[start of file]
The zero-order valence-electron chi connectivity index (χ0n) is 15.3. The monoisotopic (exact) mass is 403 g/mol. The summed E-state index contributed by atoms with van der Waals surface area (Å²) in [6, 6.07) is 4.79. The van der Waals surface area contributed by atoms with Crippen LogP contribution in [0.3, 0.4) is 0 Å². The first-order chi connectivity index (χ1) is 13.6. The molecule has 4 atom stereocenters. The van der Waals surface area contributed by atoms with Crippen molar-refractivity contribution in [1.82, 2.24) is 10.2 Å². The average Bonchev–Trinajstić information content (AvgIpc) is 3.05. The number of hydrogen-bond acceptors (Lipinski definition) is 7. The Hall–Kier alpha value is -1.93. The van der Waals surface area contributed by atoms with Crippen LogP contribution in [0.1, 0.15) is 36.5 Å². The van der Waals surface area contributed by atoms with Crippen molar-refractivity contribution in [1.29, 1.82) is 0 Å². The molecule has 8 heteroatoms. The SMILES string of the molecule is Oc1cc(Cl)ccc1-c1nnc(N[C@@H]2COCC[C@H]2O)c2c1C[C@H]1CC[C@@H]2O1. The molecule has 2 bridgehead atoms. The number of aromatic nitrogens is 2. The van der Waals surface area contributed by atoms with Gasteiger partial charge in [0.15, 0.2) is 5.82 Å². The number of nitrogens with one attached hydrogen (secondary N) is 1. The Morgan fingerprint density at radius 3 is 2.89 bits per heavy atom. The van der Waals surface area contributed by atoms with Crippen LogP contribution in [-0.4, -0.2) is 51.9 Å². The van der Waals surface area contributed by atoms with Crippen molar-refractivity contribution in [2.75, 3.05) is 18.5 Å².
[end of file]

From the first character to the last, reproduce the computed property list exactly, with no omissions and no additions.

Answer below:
The zero-order valence-electron chi connectivity index (χ0n) is 15.3. The monoisotopic (exact) mass is 403 g/mol. The summed E-state index contributed by atoms with van der Waals surface area (Å²) in [6, 6.07) is 4.79. The van der Waals surface area contributed by atoms with Crippen LogP contribution in [0.3, 0.4) is 0 Å². The first-order chi connectivity index (χ1) is 13.6. The molecule has 4 atom stereocenters. The van der Waals surface area contributed by atoms with Crippen molar-refractivity contribution in [1.82, 2.24) is 10.2 Å². The average Bonchev–Trinajstić information content (AvgIpc) is 3.05. The number of hydrogen-bond acceptors (Lipinski definition) is 7. The Hall–Kier alpha value is -1.93. The van der Waals surface area contributed by atoms with Crippen LogP contribution in [0.1, 0.15) is 36.5 Å². The van der Waals surface area contributed by atoms with Crippen molar-refractivity contribution in [1.29, 1.82) is 0 Å². The molecule has 8 heteroatoms. The SMILES string of the molecule is Oc1cc(Cl)ccc1-c1nnc(N[C@@H]2COCC[C@H]2O)c2c1C[C@H]1CC[C@@H]2O1. The molecule has 2 bridgehead atoms. The number of aromatic nitrogens is 2. The van der Waals surface area contributed by atoms with Gasteiger partial charge in [0.15, 0.2) is 5.82 Å². The number of nitrogens with one attached hydrogen (secondary N) is 1. The Morgan fingerprint density at radius 3 is 2.89 bits per heavy atom. The van der Waals surface area contributed by atoms with Crippen LogP contribution in [-0.4, -0.2) is 51.9 Å². The van der Waals surface area contributed by atoms with Crippen molar-refractivity contribution in [2.75, 3.05) is 18.5 Å².